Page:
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post #1 of 7 Old 01-24-2011, 07:58 PM Thread Starter
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baking soda

How to Use Baking Soda (Sodium Bicarbonate) for a Fish Aquarium | eHow.com



i was wondering around the internet and found this article of baking soda used in fish tanks.
i was wondering if this is true thanks.



Freshwater 10g

3 Rosy Barbs
2 Blue Gills
6 Goldfish
1 Catfish
3 Zebra diano

1.5g
1 Guppy
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post #2 of 7 Old 01-25-2011, 12:18 PM
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How to Use Baking Soda (Sodium Bicarbonate) for a Fish Aquarium | eHow.com



i was wondering around the internet and found this article of baking soda used in fish tanks.
i was wondering if this is true thanks.

No, it does not. It works temporarily only.
To raise ph and kh, use limestone (Agricultural limestone is cheap at organic gardening stores).
Raising one and not the other won't do anything beneficial, and will stress your fish.

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post #3 of 7 Old 01-25-2011, 08:06 PM Thread Starter
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ok.... but one of my goldfish had ick.. i treated it with baking soda and eating salt non iodized... lol the goldfish look sick and i had too many goldfish anyway so i wanted to see what would happen.
i tried it and it work the ick is gone, btw the gold fish was in a separate tank when i was treating it.



Freshwater 10g

3 Rosy Barbs
2 Blue Gills
6 Goldfish
1 Catfish
3 Zebra diano

1.5g
1 Guppy
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post #4 of 7 Old 01-31-2011, 06:00 PM
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Redchigh is correct. Long-term this is actually quite dangerous as a method of lowering pH, as I have explained at length in a couple of other threads.

Byron Hosking, BMus, MA
Vancouver, BC, Canada

The aquarist is one who must learn the ways of the biologist, the chemist, and the veterinarian. [unknown source]

Something we all need to remember: The fish you've acquired was quite happy not being owned by you, minding its own business. If you’re going to take it under your wing then you’re responsible for it. Every aspect of its life is under your control, from water quality and temperature to swimming space. [Nathan Hill in PFK]
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post #5 of 7 Old 02-03-2011, 06:50 AM
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Originally Posted by shadow23 View Post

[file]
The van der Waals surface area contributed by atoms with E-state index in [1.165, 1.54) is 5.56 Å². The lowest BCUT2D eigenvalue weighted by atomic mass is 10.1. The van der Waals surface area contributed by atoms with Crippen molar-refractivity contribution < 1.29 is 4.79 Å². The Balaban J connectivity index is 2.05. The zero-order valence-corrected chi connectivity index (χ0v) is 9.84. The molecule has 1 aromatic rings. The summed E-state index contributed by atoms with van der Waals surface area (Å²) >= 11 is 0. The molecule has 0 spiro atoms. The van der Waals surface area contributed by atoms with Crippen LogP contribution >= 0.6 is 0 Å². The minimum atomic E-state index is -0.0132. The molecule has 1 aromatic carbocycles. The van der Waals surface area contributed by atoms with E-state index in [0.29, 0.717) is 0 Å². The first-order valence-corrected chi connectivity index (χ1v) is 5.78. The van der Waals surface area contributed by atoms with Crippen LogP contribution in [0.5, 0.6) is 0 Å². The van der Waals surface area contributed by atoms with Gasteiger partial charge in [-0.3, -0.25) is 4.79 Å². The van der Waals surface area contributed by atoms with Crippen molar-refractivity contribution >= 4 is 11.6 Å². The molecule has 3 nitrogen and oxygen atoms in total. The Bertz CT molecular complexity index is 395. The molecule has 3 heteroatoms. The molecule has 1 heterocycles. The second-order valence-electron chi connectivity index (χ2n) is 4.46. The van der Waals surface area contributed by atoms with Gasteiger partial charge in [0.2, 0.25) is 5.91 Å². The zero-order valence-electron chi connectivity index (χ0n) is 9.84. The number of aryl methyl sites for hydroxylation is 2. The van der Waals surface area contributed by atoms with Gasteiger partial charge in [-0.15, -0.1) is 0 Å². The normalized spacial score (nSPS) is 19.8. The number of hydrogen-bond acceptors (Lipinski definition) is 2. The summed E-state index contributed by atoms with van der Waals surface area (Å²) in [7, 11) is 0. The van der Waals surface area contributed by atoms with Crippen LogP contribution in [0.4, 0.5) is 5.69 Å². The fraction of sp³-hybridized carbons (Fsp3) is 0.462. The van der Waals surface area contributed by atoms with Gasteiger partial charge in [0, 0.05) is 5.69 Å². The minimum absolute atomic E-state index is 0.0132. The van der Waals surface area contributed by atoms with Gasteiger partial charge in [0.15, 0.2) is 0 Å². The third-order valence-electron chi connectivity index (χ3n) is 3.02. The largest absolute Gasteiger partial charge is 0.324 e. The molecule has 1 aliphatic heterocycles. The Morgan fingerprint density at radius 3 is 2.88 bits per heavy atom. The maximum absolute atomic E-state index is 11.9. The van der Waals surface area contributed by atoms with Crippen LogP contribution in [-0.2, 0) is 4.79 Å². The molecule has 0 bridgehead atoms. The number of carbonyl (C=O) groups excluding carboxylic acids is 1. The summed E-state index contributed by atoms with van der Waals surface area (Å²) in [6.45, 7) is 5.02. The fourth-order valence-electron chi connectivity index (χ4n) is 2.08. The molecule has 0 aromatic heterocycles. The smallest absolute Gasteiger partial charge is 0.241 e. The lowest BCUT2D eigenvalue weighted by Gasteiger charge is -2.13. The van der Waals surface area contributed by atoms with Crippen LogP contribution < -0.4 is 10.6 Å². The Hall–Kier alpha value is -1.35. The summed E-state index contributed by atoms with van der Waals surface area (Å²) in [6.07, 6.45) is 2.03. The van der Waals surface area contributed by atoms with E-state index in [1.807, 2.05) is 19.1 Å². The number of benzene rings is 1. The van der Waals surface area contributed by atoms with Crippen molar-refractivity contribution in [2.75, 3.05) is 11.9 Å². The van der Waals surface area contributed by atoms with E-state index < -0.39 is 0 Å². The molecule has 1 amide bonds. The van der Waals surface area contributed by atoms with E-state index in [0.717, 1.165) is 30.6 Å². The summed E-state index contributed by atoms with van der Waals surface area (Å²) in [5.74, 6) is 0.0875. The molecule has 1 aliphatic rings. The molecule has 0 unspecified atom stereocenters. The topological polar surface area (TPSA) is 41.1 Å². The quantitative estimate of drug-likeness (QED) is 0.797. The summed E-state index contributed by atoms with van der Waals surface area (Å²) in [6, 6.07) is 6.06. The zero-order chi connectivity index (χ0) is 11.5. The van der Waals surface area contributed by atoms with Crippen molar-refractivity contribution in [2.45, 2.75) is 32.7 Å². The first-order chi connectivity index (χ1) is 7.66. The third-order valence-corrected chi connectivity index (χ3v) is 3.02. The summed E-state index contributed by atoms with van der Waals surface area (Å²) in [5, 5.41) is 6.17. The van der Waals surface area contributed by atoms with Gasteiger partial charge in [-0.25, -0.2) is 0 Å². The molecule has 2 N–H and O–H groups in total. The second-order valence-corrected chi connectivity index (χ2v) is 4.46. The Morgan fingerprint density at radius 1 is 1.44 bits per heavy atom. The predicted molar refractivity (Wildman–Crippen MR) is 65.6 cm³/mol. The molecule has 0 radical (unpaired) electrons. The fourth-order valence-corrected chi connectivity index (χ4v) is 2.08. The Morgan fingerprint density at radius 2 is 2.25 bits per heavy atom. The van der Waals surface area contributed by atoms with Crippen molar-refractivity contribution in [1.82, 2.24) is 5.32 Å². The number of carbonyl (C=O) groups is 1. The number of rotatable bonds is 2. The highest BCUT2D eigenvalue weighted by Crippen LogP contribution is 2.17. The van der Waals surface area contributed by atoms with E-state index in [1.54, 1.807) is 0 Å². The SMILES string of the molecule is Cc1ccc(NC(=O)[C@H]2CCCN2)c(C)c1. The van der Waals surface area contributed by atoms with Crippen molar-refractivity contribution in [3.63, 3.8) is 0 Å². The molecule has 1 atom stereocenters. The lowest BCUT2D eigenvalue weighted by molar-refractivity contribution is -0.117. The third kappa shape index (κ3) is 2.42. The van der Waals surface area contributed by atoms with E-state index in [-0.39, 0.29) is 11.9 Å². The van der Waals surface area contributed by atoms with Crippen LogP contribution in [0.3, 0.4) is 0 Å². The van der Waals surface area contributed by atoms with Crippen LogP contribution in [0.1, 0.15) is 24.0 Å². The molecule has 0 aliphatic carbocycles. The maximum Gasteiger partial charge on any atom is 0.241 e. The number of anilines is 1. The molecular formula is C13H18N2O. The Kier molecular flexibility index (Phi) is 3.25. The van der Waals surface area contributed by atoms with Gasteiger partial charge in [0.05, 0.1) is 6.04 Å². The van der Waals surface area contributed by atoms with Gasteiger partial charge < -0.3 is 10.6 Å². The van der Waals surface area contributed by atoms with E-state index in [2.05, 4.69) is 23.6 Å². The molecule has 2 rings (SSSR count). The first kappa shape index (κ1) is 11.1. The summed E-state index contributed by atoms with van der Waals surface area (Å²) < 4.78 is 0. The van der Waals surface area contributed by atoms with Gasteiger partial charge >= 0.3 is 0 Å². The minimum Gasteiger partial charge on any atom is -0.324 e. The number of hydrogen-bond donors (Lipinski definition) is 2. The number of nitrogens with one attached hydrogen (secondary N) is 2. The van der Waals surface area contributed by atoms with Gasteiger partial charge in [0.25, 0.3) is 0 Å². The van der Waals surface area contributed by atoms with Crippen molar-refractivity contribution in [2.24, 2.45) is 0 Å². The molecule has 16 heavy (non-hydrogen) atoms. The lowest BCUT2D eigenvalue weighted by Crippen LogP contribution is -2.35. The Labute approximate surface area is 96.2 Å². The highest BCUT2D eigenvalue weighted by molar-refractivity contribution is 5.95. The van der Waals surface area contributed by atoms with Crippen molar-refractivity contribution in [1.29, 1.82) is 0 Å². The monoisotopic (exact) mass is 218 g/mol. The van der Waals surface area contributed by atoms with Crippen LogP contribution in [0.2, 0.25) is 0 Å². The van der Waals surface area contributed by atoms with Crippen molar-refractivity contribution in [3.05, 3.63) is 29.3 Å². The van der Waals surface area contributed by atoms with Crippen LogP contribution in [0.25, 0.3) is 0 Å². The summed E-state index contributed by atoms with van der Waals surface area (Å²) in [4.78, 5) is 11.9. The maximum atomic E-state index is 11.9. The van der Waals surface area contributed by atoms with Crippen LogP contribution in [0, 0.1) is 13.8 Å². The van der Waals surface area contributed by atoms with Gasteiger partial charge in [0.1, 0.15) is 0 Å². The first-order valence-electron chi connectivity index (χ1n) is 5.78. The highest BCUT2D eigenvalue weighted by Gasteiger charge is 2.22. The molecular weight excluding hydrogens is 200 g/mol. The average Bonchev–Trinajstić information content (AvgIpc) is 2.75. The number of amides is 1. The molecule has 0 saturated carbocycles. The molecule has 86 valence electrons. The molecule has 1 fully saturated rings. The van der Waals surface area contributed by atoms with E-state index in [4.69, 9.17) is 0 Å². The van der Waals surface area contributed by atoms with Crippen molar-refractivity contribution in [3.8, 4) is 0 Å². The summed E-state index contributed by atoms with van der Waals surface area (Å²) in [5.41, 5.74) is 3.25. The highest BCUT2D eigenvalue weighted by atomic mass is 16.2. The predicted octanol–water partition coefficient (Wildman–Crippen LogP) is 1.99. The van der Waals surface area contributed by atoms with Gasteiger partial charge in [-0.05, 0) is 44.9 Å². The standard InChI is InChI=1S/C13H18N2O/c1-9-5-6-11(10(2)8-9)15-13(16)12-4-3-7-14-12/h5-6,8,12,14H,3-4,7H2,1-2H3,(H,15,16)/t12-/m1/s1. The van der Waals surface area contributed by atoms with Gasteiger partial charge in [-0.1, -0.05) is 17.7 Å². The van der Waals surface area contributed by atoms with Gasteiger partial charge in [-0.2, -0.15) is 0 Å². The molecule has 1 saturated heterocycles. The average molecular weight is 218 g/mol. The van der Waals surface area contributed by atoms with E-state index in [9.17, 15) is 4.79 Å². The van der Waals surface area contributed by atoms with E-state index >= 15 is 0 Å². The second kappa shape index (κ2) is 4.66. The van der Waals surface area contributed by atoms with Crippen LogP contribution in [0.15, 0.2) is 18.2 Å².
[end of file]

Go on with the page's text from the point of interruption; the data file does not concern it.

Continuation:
ok.... but one of my goldfish had ick.. i treated it with baking soda and eating salt non iodized... lol the goldfish look sick and i had too many goldfish anyway so i wanted to see what would happen.
i tried it and it work the ick is gone, btw the gold fish was in a separate tank when i was treating it.
How much salt did you dose? And you don't separate the fish once ich strikes. Every fish in contact with the infected must also be treated. Even if the white spots don't appear on some of the fish, they can reside in gill tissues and still attack from there.

Tank size?
How many fish?
Water parameters (including KH and GH)?

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post #6 of 7 Old 02-03-2011, 12:26 PM Thread Starter
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Redchigh is correct. Long-term this is actually quite dangerous as a method of lowering pH, as I have explained at length in a couple of other threads.
i never said about lowering ph, i wanted to raise it..idk just wanted to test it. i am not going to use it again though.



Freshwater 10g

3 Rosy Barbs
2 Blue Gills
6 Goldfish
1 Catfish
3 Zebra diano

1.5g
1 Guppy
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post #7 of 7 Old 02-03-2011, 01:06 PM
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Quote:
Originally Posted by shadow23 View Post
i never said about lowering ph, i wanted to raise it..idk just wanted to test it. i am not going to use it again though.
In my speed I typed the wrong phrse, my apology; I meant to say using baking soda to buffer hardness/pH. B.

Byron Hosking, BMus, MA
Vancouver, BC, Canada

The aquarist is one who must learn the ways of the biologist, the chemist, and the veterinarian. [unknown source]

Something we all need to remember: The fish you've acquired was quite happy not being owned by you, minding its own business. If you’re going to take it under your wing then you’re responsible for it. Every aspect of its life is under your control, from water quality and temperature to swimming space. [Nathan Hill in PFK]
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